Issue 013, 23 May 2021
“Buy values, not fancy names”
A great investor who experienced 31 bull markets, 30 bear markets, 20 recessions, two major crashes, started the “Pioneer Fund” in 1928, and the list of accolades goes on. And the icing on the cake is to be considered by one of the world’s greatest investors, Warren Buffet as his role model.
Yes, you guessed it right. We are talking about Philip Carret who had a illustrious investing career till the age of 101.
Born in 1896 to a lawyer and a social worker, Phil Carret graduated from Harvard College in 1917 and thereafter attended the Harvard Business School. Philip Carret was the first to write on value investing way back in 1927 which went on to form the basis of his seminal book “Art of Speculation”.
Carret’s 12 Principles of Investing
Carret in his 1930 seminal book The Art of Speculation outlines his 12 investing principles:
Never hold fewer than 10 different securities covering five different fields of business;
At least once every six months, reappraise every security held;
Keep at least half the total fund in income producing securities;
Consider (dividend) yield the least important factor in analyzing any stock;
Be quick to take losses and reluctant to take profits;
Never put more than 25% of a given fund into securities about which detailed information is not readily and regularly available;
Avoid inside information as you would the plague;
Seek facts diligently, advice never;
Ignore mechanical formulas for value in securities;
When stocks are high, money rates rising and business prosperous, at least half a given fund should be placed in short-term bonds;
Borrow money sparingly and only when stocks are low, money rates low and falling and business depressed;
Set aside a moderate proportion of available funds for the purchase of long-term options on stocks in promising companies whenever available.
Studying Phil Carret, we get lot of insightful learnings.
Few Key Lessons:
Keep your antennas up
I am a big fan of Peter Lynch and one of the earliest books I read was “One upon Wall Street”. The beauty about this book is that it inspires normal investors like you and me to pick up “multi bagger” stocks.
One famous take away was that Peter Lynch used to take regular trip with his family to shopping malls, buying stuffs and eating burgers, but always on the lookout for opportunities.
a) Philip Carret used this strategy effectively 40 years back to pick up his stocks. He once stayed at Bostonian Hotel on his visit to Boston. He simply loved the brand of the soap “Neutrogena” which was kept at the Hotel and the first thing he did on going back was to check about the company “Neutrogena”.
He liked what he read and immediately bought some shares. He made a company visit and he liked the company even more. His cost adjusted for stock splits was about one dollar a share. The company was bought by Johnson and Johnson at $35 a share.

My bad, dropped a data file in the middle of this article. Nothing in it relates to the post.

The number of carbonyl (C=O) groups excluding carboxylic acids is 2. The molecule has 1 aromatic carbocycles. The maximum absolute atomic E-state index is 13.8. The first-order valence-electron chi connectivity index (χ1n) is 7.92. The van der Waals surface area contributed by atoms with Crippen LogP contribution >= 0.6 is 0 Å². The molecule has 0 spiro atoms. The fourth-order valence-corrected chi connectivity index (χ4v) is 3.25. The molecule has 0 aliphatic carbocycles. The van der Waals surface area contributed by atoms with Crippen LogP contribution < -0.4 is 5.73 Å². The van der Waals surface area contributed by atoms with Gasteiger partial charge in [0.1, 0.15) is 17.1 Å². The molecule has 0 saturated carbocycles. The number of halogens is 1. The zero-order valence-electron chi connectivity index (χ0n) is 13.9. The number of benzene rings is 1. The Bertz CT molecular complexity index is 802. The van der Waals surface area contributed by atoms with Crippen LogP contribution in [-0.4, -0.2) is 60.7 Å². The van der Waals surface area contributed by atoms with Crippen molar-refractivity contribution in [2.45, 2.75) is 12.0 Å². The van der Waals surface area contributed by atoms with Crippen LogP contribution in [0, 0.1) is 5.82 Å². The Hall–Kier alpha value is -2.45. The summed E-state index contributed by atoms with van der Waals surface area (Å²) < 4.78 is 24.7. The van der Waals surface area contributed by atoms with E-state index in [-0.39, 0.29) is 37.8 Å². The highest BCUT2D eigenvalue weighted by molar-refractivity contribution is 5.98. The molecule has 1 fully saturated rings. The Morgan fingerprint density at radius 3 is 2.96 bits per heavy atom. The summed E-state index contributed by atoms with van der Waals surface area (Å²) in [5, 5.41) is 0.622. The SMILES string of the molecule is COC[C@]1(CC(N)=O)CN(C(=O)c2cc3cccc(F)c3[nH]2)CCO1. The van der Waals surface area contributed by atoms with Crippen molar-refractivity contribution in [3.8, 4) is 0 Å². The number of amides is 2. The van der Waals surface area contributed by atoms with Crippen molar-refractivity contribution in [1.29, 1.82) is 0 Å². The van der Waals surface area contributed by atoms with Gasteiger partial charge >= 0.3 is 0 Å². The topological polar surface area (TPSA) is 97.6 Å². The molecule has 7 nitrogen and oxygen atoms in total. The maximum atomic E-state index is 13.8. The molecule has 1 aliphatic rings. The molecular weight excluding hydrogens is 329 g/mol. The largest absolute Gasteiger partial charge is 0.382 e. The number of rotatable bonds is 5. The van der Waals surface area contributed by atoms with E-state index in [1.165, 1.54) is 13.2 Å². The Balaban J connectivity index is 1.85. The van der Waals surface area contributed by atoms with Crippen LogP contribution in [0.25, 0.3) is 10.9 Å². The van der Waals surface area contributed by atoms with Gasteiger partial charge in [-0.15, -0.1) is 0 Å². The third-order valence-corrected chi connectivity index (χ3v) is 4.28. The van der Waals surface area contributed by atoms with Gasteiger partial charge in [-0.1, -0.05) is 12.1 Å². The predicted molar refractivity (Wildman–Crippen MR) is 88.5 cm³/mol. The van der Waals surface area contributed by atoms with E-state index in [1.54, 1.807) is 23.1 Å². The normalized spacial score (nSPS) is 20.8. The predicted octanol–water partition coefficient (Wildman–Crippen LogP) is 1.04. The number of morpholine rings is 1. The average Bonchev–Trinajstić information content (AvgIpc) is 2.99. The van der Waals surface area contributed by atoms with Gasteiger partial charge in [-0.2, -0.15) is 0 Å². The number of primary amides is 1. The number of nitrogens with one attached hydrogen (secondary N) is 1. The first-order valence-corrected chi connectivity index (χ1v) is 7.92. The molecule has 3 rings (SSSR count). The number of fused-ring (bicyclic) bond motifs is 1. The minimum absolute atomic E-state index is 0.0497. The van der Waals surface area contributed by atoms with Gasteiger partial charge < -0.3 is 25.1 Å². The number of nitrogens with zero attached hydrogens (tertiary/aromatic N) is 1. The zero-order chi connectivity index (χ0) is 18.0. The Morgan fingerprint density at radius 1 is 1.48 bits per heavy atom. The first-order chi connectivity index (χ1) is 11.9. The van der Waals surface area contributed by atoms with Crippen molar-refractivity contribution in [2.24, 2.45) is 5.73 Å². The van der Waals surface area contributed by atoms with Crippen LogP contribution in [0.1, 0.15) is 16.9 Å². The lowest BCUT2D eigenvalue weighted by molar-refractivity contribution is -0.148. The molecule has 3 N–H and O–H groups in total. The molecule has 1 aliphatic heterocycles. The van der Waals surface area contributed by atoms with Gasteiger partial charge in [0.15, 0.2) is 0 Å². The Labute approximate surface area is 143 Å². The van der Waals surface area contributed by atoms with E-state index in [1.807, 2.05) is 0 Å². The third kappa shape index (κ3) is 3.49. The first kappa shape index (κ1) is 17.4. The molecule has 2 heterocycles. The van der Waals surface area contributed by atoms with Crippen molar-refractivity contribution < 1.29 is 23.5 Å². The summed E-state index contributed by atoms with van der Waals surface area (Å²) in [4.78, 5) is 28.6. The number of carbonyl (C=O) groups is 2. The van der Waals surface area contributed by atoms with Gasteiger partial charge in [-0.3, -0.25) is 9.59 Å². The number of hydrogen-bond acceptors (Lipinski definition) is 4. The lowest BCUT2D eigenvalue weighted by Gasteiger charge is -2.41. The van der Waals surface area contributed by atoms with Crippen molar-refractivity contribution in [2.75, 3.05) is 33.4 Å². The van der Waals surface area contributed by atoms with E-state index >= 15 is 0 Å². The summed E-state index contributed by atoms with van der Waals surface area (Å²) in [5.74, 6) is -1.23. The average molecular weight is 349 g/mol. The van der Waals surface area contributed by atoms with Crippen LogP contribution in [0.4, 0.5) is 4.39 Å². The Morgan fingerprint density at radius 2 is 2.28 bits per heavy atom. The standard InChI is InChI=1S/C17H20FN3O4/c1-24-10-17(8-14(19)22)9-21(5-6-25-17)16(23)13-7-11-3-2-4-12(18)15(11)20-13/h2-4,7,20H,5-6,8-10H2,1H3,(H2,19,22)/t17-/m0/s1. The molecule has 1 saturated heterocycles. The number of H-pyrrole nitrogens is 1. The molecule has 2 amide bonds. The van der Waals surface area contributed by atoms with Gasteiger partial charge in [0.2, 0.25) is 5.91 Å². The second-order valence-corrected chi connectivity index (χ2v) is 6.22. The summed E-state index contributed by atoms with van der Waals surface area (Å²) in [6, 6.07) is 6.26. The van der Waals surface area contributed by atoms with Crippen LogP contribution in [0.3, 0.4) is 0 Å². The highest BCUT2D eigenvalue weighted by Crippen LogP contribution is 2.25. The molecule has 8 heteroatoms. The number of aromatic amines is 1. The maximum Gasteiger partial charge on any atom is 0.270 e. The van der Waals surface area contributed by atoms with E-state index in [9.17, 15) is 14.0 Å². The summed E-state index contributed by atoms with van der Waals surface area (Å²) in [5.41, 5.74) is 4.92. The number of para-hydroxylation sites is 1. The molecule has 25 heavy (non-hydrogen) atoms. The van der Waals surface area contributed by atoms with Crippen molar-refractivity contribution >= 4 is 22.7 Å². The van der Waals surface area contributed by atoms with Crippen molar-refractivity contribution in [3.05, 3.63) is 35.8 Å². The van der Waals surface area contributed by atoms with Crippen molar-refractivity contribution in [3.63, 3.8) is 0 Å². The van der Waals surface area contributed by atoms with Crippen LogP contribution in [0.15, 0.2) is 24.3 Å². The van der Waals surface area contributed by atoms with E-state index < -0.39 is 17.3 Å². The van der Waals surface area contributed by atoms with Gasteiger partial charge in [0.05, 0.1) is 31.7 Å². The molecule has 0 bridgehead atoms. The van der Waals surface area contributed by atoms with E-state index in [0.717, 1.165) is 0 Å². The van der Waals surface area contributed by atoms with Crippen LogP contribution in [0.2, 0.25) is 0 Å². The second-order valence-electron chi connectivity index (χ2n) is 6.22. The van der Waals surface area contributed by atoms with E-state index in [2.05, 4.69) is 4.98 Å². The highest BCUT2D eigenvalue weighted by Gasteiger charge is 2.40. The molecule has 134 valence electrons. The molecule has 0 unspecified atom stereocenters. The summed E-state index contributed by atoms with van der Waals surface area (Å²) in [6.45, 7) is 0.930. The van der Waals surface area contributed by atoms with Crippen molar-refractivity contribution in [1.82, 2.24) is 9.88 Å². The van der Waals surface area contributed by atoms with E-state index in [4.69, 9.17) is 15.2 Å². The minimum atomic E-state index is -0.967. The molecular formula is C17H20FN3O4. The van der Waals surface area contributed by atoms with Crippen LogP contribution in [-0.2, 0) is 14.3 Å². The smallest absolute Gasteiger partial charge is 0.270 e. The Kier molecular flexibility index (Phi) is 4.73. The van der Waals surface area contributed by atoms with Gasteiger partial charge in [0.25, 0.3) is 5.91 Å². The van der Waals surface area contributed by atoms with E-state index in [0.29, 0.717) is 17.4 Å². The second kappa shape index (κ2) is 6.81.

b) On his drive to office he started noticing lots of North American Van Line trucks on the motorway. He researched the company and picked up a stake when he liked what he researched. Shortly afterwards the truck company was in the radar of PepsiCo too and was promptly snapped up for a premium giving Carret a decent profit.
c) On another occasion he observed the bottle on the water cooler in his office and found it interesting. Carret researched the manufacturer, Liqui-box and bought shares at 10.50$. He eventually sold the stock at around 120$ per share.
The Key Lesson
Keep your investing antenna up always. We may go across cities looking for ideas but Multi-baggers may be just around us, hidden in our daily life.
Reading the footnotes
The master investor Jim Rogers when asked about the best advice he ever got said this “The best advice I ever got was on an airplane. It was in my early days on Wall Street. I was flying to Chicago, and I sat next to an older guy. Anyway, I remember him as being an old guy, which means he may have been 40. He told me to read everything”.
If you get interested in a company and you read the annual report, he said, you will have done more than 98% of the people on Wall Street. And if you read the footnotes in the annual report you will have done more than 100% of the people on Wall Street.”
Philip Carret practiced this long back. Frank Betz, who was Carret’s personal assistant in the Eighties, recalled that he read voraciously – not just corporate reports and newspapers but also books on philosophy, history, economics and biographies. Carret claimed to glean the most useful information from the detailed footnotes appended to corporate annual reports.